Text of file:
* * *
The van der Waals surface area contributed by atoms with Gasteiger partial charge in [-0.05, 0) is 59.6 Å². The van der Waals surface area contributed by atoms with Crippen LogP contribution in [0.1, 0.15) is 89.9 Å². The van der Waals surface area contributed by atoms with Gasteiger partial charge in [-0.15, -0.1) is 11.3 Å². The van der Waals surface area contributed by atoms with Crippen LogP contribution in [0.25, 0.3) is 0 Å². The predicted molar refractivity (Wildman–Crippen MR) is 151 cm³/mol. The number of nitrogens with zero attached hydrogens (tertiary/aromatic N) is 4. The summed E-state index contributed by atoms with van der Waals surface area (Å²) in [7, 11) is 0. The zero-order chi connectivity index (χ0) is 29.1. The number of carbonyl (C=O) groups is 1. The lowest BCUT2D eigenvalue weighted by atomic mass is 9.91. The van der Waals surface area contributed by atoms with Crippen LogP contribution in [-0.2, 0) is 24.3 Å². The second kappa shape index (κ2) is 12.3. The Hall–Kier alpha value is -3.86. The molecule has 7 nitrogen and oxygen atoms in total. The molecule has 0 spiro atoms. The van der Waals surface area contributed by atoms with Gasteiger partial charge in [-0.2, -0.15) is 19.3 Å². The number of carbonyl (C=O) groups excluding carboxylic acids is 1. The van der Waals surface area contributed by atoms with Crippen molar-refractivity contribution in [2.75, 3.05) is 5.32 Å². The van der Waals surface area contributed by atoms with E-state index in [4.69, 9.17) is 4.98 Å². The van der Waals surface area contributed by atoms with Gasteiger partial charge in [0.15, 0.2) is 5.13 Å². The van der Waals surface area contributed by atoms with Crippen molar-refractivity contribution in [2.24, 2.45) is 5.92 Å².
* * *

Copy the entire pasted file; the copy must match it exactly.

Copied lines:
The van der Waals surface area contributed by atoms with Gasteiger partial charge in [-0.05, 0) is 59.6 Å². The van der Waals surface area contributed by atoms with Crippen LogP contribution in [0.1, 0.15) is 89.9 Å². The van der Waals surface area contributed by atoms with Gasteiger partial charge in [-0.15, -0.1) is 11.3 Å². The van der Waals surface area contributed by atoms with Crippen LogP contribution in [0.25, 0.3) is 0 Å². The predicted molar refractivity (Wildman–Crippen MR) is 151 cm³/mol. The number of nitrogens with zero attached hydrogens (tertiary/aromatic N) is 4. The summed E-state index contributed by atoms with van der Waals surface area (Å²) in [7, 11) is 0. The zero-order chi connectivity index (χ0) is 29.1. The number of carbonyl (C=O) groups is 1. The lowest BCUT2D eigenvalue weighted by atomic mass is 9.91. The van der Waals surface area contributed by atoms with Crippen LogP contribution in [-0.2, 0) is 24.3 Å². The second kappa shape index (κ2) is 12.3. The Hall–Kier alpha value is -3.86. The molecule has 7 nitrogen and oxygen atoms in total. The molecule has 0 spiro atoms. The van der Waals surface area contributed by atoms with Gasteiger partial charge in [-0.2, -0.15) is 19.3 Å². The number of carbonyl (C=O) groups excluding carboxylic acids is 1. The van der Waals surface area contributed by atoms with Crippen molar-refractivity contribution in [2.75, 3.05) is 5.32 Å². The van der Waals surface area contributed by atoms with E-state index in [4.69, 9.17) is 4.98 Å². The van der Waals surface area contributed by atoms with Gasteiger partial charge in [0.15, 0.2) is 5.13 Å². The van der Waals surface area contributed by atoms with Crippen molar-refractivity contribution in [2.24, 2.45) is 5.92 Å².